Government boosts farmers' income

Swiss farmers are to benefit from higher subsidies and stable milk prices Keystone

The government is to increase farmers' incomes two per cent, or SFr200 million ($123 million), despite pressure from the United States, which says that Swiss farmers benefit from too much state aid.

This content was published on January 10, 2001 minutes

The cabinet announced the move on Wednesday, along with other measures to support organic farming. It also said the price of milk would not be reduced despite falling costs in the dairy industry.

The measures were welcomed by farmers' associations. Swiss milk producers said the government had met its most important demands and that "any other outcome would have been unacceptable".

The government described the measures as necessary to keep Swiss agriculture competitive, and to provide incentives to organic farmers. Organic farms will receive up to SFr200 more per hectare in subsidies, and payments will be backdated to January 1.

The government also plans to lower tariffs on the import of feeds from July 1 by SFr5 per 100 kilogrammes. It said this would help competitiveness among meat and egg producers.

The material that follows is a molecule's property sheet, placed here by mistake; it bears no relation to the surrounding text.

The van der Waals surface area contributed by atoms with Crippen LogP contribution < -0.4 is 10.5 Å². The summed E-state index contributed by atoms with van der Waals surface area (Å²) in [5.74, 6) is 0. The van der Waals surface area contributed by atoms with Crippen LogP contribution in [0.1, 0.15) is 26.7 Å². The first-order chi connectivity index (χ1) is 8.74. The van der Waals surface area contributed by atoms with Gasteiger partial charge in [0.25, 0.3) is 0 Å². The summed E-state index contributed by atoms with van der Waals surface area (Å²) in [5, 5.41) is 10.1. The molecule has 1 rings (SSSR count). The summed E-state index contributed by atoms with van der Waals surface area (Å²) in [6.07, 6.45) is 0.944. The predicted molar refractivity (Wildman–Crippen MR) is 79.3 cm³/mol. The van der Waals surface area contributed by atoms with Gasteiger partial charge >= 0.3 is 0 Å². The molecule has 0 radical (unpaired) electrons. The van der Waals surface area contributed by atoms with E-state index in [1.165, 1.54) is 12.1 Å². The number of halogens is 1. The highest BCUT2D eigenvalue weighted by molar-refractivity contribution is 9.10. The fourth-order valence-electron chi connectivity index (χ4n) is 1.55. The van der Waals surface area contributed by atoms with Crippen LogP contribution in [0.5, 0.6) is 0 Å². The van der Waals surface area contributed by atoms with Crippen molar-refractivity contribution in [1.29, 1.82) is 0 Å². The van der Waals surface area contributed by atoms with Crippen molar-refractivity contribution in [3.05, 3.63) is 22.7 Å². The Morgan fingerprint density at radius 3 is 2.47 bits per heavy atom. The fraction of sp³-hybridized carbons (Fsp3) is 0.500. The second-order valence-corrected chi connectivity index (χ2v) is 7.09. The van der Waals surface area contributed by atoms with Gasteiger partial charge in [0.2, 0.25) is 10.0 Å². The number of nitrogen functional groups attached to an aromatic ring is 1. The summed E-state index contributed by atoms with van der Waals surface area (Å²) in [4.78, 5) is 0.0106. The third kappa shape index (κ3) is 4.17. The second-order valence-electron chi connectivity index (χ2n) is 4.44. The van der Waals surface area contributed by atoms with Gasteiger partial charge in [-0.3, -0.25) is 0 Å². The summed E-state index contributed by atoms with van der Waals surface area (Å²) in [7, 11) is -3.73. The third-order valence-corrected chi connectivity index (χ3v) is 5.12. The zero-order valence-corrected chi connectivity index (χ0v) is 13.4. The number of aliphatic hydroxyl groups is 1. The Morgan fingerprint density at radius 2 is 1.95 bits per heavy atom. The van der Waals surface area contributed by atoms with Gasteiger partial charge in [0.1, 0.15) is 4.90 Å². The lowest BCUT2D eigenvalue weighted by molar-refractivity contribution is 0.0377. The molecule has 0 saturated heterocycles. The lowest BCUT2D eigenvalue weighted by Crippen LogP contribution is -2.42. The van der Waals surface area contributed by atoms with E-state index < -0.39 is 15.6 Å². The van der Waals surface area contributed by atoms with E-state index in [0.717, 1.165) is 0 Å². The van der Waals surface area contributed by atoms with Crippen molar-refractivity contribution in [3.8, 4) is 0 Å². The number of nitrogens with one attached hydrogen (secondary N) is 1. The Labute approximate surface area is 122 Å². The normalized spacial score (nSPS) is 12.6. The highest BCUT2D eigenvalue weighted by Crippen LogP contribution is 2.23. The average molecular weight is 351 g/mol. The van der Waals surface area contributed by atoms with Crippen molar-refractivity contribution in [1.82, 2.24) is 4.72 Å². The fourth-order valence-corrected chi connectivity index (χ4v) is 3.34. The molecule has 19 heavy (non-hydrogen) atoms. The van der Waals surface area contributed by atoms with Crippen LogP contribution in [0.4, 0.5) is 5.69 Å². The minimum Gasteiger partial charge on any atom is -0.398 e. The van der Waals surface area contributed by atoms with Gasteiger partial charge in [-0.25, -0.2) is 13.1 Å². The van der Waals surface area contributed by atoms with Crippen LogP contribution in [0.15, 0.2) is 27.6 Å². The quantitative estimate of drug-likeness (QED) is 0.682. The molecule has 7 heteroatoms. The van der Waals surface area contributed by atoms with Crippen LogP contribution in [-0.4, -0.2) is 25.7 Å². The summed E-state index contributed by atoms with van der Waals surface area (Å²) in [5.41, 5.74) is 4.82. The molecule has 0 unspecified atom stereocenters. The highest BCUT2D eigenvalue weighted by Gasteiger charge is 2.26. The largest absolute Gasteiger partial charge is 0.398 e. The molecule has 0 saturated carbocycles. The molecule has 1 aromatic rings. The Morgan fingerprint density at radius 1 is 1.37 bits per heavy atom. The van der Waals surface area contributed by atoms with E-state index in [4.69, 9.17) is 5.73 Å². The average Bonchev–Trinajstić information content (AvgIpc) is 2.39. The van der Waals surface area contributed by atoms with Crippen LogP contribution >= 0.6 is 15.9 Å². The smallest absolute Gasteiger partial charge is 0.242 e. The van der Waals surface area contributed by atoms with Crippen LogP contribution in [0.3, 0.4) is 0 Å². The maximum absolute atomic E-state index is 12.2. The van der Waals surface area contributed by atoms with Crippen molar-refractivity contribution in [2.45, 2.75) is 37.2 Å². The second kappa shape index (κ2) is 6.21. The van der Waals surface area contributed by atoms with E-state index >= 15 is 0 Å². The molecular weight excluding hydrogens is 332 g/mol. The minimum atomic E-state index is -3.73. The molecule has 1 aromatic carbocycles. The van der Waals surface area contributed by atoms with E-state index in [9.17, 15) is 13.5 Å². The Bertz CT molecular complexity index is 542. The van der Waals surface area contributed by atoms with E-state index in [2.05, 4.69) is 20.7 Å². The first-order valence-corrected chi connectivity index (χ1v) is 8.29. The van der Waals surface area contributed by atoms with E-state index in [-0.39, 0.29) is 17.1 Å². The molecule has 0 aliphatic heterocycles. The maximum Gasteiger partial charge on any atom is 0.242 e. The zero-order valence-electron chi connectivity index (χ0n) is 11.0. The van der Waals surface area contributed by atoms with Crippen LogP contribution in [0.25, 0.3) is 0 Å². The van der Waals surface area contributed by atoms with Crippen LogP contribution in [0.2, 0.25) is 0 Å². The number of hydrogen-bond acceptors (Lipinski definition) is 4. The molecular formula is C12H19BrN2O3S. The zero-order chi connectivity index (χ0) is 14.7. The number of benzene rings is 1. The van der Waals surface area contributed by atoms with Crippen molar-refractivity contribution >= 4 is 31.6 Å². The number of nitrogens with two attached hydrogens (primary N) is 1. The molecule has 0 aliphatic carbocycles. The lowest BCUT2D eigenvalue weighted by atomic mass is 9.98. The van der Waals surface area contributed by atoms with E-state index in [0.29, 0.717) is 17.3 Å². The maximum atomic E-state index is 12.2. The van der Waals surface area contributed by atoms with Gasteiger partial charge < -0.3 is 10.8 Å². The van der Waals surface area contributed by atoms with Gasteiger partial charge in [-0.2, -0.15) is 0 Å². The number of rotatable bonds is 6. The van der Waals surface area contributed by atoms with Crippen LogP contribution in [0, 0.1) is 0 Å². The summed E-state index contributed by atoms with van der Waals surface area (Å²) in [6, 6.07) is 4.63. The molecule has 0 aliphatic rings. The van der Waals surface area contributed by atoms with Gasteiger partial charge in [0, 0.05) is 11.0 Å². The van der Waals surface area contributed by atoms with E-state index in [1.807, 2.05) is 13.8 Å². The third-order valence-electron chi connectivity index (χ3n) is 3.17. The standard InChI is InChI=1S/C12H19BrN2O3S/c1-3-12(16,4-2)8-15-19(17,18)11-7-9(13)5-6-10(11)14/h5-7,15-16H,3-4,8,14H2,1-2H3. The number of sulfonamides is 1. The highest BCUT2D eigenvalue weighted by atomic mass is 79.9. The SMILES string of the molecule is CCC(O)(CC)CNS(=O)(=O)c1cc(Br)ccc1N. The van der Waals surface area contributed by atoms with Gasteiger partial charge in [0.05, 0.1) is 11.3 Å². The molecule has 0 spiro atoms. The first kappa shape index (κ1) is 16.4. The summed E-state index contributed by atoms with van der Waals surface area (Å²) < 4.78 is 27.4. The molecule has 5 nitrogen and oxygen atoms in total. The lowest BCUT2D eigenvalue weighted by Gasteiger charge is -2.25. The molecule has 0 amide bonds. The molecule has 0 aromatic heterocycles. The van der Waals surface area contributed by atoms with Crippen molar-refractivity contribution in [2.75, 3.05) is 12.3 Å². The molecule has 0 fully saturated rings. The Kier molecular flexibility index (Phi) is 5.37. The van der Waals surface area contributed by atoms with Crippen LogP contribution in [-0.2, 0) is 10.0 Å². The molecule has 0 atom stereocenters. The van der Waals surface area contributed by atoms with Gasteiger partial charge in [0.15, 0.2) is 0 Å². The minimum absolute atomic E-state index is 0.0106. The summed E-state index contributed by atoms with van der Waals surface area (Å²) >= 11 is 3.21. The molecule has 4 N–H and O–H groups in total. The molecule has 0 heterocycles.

The move comes after the United States complained that Swiss farmers receive too much state aid, and that the market is too insulated from foreign competition.

Despite the strong state support, Swiss dairy farmers earned an average of just SFr27,000 a year in 2000. That is SFr6,000 less than their average German counterpart, and some SFr33,000 less than a non-agricultural worker in Switzerland.

Swiss dairy farmers have seen their income fall consistently for the past decade. Eight years ago, they received SFr1.07 per kilogramme of milk, compared to just 77 centimes today.

swissinfo with agencies

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